Emergency Room Waiting Time: A Web Tool to Help You

The webpage now informs Quebecers about a set of criteria for assessing occupancy and waiting times in emergency rooms at Quebec hospitals. What is the best way to refer you or look for other options for getting help.

The Québec government-operated page allows patients to see, for each facility, the number of people in the emergency room, the number of people waiting to see a doctor, the average length of stay in the waiting room, and stretcher occupancy.

For example, as of this writing, the Health Index page indicates that a Montreal resident in need would be better off going to the emergency room at La Salle Hospital (wait 4 hours 30 minutes) rather than Lakeshore General Hospital (11 hours). wait).

The data classified by region is updated every hour, except for the average length of stay, which is updated daily. The information tool is being tested and the accuracy of the data will improve over time, according to a press release from the office of Health Minister Christian Dube.

Interesting tool

Prior to the launch of this web page, only certain data, such as average length of stay or stretcher fill rate, was available to the public, which did not take into account traffic in the waiting room.

“In the past, many people only relied on stretcher capacity,” says Judy Morris, an emergency physician at the Sacré-Coeur de Montreal Hospital and president of the Association of Emergency Physicians of Quebec (AMUQ). Sometimes they thought that they would not wait long, but in the end it turned out that they had to wait 10 hours! »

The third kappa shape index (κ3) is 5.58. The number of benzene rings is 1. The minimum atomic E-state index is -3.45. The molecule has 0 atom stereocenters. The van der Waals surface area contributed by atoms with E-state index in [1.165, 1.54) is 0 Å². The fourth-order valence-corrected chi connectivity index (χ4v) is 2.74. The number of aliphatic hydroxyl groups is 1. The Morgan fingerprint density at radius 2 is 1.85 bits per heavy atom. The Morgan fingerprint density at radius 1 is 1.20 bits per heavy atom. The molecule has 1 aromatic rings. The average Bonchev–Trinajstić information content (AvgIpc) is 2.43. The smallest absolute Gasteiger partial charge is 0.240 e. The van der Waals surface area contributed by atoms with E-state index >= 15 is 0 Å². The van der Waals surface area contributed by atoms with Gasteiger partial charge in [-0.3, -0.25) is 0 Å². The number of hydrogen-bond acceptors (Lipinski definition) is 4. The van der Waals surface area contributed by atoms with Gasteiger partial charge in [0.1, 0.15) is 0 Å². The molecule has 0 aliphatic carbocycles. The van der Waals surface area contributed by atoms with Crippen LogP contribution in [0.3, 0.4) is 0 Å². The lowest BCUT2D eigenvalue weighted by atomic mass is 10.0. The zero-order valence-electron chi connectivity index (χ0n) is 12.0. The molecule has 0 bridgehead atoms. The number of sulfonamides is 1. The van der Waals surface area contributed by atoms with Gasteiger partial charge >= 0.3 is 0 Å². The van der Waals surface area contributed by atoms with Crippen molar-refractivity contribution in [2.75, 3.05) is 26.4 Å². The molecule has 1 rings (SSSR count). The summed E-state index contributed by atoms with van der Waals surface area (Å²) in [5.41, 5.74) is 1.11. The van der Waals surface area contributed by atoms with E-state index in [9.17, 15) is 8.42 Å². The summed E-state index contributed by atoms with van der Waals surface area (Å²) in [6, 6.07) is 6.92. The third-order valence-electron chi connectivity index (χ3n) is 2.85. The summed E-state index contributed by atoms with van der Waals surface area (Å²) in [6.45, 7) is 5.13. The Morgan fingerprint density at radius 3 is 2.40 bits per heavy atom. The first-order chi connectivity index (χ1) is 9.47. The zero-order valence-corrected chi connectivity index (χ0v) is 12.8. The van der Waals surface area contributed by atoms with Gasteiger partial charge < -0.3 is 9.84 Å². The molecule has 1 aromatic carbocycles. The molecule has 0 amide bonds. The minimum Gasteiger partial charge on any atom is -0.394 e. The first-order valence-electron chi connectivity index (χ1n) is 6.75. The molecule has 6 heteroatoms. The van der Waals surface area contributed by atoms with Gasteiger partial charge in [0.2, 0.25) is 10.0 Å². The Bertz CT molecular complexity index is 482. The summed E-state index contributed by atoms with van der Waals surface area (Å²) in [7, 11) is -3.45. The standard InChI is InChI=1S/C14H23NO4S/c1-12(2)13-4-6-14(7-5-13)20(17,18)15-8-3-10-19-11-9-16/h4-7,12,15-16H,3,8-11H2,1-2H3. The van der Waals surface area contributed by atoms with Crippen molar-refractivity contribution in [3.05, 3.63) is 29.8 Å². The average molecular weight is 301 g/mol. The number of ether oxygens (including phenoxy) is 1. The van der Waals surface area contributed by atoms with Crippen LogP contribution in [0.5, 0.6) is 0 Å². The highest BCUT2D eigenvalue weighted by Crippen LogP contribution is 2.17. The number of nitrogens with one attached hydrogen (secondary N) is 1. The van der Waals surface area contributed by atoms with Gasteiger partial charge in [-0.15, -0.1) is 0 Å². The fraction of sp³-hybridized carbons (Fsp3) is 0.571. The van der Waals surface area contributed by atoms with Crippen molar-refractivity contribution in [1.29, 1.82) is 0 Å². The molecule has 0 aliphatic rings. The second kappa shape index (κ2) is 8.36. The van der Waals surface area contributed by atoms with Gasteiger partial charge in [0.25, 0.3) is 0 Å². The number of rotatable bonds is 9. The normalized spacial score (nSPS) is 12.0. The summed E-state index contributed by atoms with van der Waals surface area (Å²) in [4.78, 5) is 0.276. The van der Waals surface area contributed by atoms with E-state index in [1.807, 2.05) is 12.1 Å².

The ER doctor finds this new tool interesting, but she hopes it won’t encourage people to go to the emergency room if they don’t need them. “We wouldn’t want people to say to themselves: there are only two hours left, I’m going. Because the situation remains unstable.

When to contact the emergency room?

In addition, in order to improve the overall situation in emergencies, the tool offers information on the reasons for contacting without further delay. A person should go to the emergency room if, for example, they have persistent fever, dizziness with headache, blurred vision, difficulty walking and talking, chest pain, urge and unusual drinking even at night, or difficulty breathing that persists.

Persistent coughing for more than two weeks, sudden and unreasonable weight loss, and blood in the stool are also reasons to go to the emergency room quickly.

On the other hand, influenza, colds or gastroenteritis, which often occur during the cold season, are usually treated very well at home.

“Occupancy and waiting times in the emergency room would be significantly reduced if the symptoms that occur were treated more reasonably,” the government website states.


The newly launched website also lists options other than hospital emergency care. A person can go to a clinic in the neighborhood, many of which have free time slots, avoiding long hours of waiting.

The Local Community Service Center (CLSC) is also an option for minor health issues and emergencies. Patients may include stitches and bandages, as well as treatment for sprains or deformities.

Quebecers can also call Info-Santé 811 to speak with a healthcare professional. “Recently, there have been several recruits on 811 that will allow referrals to GAPs and outpatient clinics. The 811 improvement will have a significant impact,” says Judy Morris.

Finally, people can also go to the pharmacy: some now offer nursing services several days a week, and pharmacists have more freedom to write certain prescriptions.

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